Work Requests

Work requests help you monitor long-running operations. Container Instances is one of the Oracle Cloud Infrastructure services that offers work requests supported by the service API rather than the Work Requests API. For general information on using work requests in Oracle Cloud Infrastructure, see Work Requests in the user guide. For information on the work requests for Container Instances, see Container Instances work requests API.

Ways to Access Oracle Cloud Infrastructure

You can access Oracle Cloud Infrastructure using the Console (a browser-based interface) or the REST APIs. Instructions for the Console and API are included in topics throughout this guide. For a list of available SDKs, see Software Development Kits and Command Line Interface.

To access the Console, you must use a supported browser. To go to the Console sign-in page, open the navigation menu at the top of this page and click Infrastructure Console. You are prompted to enter your cloud tenancy, your user name, and your password.

For general information about using the API, see REST APIs.

Authentication and Authorization

Each service in Oracle Cloud Infrastructure integrates with IAM for authentication and authorization, for all interfaces (the Console, SDK or CLI, and REST API).

An administrator in your organization needs to set up groups , compartments , and policies  that control which users can access which services, which resources, and the type of access. For example, the policies control who can create new users, create and manage the cloud network, launch instances, create buckets, download objects, etc.

If you’re a regular user (not an administrator) who needs to use the Oracle Cloud Infrastructure resources that your company owns, contact your administrator to set up a user ID for you. The administrator can confirm which compartment or compartments you should be using.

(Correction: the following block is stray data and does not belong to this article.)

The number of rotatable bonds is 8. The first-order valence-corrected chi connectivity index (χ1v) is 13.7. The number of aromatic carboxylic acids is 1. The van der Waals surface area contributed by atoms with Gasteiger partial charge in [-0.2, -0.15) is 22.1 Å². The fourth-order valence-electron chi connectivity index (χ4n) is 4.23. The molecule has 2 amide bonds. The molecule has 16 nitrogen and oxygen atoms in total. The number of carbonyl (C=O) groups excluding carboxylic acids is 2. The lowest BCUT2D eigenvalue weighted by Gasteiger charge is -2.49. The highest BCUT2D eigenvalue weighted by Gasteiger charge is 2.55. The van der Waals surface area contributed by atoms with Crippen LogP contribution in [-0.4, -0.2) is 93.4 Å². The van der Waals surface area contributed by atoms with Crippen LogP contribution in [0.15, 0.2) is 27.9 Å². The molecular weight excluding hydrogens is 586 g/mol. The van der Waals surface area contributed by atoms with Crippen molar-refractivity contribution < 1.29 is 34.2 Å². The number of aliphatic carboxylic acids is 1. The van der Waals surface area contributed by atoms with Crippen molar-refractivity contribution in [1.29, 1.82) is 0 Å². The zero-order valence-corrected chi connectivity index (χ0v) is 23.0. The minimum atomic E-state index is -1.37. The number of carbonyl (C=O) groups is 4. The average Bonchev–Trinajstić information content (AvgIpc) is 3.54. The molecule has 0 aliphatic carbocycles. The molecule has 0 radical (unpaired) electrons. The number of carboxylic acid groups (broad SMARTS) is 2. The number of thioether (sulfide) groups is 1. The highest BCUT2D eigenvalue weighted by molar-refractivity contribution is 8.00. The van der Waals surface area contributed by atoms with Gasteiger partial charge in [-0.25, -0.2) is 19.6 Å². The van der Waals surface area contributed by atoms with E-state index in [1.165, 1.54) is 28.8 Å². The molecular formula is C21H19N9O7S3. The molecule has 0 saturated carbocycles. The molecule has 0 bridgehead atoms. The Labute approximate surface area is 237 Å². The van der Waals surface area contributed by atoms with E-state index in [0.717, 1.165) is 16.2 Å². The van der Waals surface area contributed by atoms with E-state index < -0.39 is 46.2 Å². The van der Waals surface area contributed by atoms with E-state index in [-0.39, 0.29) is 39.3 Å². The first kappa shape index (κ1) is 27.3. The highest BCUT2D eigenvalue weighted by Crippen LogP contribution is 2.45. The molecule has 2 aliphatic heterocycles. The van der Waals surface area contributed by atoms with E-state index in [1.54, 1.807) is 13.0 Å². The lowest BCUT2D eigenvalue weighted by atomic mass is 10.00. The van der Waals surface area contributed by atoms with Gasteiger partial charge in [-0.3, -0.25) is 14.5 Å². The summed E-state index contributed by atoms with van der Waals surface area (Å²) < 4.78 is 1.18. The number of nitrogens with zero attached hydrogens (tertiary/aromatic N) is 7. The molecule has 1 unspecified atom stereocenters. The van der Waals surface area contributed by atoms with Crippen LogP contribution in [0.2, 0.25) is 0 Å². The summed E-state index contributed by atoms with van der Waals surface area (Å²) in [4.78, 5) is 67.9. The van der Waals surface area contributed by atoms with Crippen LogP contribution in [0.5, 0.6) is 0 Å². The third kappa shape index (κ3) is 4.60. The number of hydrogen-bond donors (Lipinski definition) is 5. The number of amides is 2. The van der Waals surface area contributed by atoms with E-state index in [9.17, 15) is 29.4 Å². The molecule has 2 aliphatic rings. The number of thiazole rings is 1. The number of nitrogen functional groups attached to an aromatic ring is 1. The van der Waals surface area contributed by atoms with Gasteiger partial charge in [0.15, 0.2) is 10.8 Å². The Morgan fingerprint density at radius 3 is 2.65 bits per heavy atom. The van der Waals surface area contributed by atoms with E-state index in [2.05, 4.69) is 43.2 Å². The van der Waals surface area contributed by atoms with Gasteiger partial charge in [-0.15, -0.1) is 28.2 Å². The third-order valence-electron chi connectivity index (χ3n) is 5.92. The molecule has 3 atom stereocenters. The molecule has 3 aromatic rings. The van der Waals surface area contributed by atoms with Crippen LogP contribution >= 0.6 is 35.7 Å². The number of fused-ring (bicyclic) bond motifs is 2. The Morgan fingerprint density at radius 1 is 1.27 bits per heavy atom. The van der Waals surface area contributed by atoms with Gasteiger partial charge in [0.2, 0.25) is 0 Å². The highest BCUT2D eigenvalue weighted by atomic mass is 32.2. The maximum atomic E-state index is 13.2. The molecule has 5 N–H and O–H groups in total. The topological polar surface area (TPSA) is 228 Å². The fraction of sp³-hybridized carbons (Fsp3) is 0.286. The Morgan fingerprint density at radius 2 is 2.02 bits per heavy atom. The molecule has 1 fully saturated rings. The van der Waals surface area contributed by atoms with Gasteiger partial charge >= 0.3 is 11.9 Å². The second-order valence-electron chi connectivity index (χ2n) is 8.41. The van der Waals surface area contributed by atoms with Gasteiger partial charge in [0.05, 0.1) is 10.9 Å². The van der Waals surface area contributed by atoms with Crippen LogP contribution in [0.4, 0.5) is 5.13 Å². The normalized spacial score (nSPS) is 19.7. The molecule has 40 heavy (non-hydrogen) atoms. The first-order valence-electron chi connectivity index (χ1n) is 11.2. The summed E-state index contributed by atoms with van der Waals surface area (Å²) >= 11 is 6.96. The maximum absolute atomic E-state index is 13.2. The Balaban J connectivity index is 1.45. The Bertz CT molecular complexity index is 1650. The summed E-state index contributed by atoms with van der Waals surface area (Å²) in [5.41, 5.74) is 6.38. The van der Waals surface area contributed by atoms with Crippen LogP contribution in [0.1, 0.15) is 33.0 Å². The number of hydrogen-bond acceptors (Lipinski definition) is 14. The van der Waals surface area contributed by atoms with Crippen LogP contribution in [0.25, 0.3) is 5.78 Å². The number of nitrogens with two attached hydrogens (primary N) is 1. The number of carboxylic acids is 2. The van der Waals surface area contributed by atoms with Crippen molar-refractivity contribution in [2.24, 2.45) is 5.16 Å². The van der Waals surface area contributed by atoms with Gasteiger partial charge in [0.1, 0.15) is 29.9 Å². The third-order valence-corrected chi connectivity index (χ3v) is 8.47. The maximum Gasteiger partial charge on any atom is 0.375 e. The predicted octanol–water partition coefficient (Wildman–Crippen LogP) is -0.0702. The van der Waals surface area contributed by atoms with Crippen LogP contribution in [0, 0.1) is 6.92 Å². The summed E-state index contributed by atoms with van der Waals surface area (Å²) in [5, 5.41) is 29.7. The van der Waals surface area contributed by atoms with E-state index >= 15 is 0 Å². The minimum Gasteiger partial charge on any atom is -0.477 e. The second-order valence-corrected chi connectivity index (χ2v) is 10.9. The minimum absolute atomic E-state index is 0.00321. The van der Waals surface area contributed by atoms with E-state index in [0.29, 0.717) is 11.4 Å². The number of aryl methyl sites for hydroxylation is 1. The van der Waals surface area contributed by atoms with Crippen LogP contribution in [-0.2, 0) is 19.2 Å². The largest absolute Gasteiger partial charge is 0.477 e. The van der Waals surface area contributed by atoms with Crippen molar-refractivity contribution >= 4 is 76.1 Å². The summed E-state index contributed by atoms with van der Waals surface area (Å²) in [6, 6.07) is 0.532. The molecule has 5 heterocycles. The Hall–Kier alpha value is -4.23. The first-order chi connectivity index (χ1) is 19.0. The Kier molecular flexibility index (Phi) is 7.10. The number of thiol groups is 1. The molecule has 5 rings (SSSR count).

Resource Billing for Stopped Container Instances

For container instances, billing depends on the shape that you use to create the container instance. Container instances use standard shapes which pause billing when a container instance stops. However, stopped and failed instances continue to count toward your service limits.

Container instance states and billing

Container Instance States




The container instance is being created.


Active The container instance is active, the container images are being pulled, or the containers are running. Yes


You change the configuration of the container instance. For example:

  • Name
  • Tags

Attributes such as the container image or the auto-restart policy become effective after a container instance restart.

Container instances are in "Updating" state after a restart, start, stop.


Failed The container instance is no longer functional and cannot be recovered. The "Failed" state is permanent. No

You stopped the container instance and it will not start again without user input.


All containers in the container instance stopped and the auto-restart policy is disabled.

The container instance infrastructure is removed. Billing is stopped.

Deleting Container instance goes into a "Deleting" state when you request the container instance deletion by using the DeleteContainerInstance API call.

The container instance infrastructure is being removed.

Deleted The container instance is deleted. DeleteContainerInstance is complete. No

Limits on Container Instances Resources

See Service Limits for a list of applicable limits and instructions for requesting a limit increase. To set compartment-specific limits on a resource or resource family, administrators can use compartment quotas.

Many Container Instances operations are subject to throttling.

A service limit is different from host capacity. A service limit is the quota or allowance set on a resource. Host capacity is the physical infrastructure that resources such as container instances run on.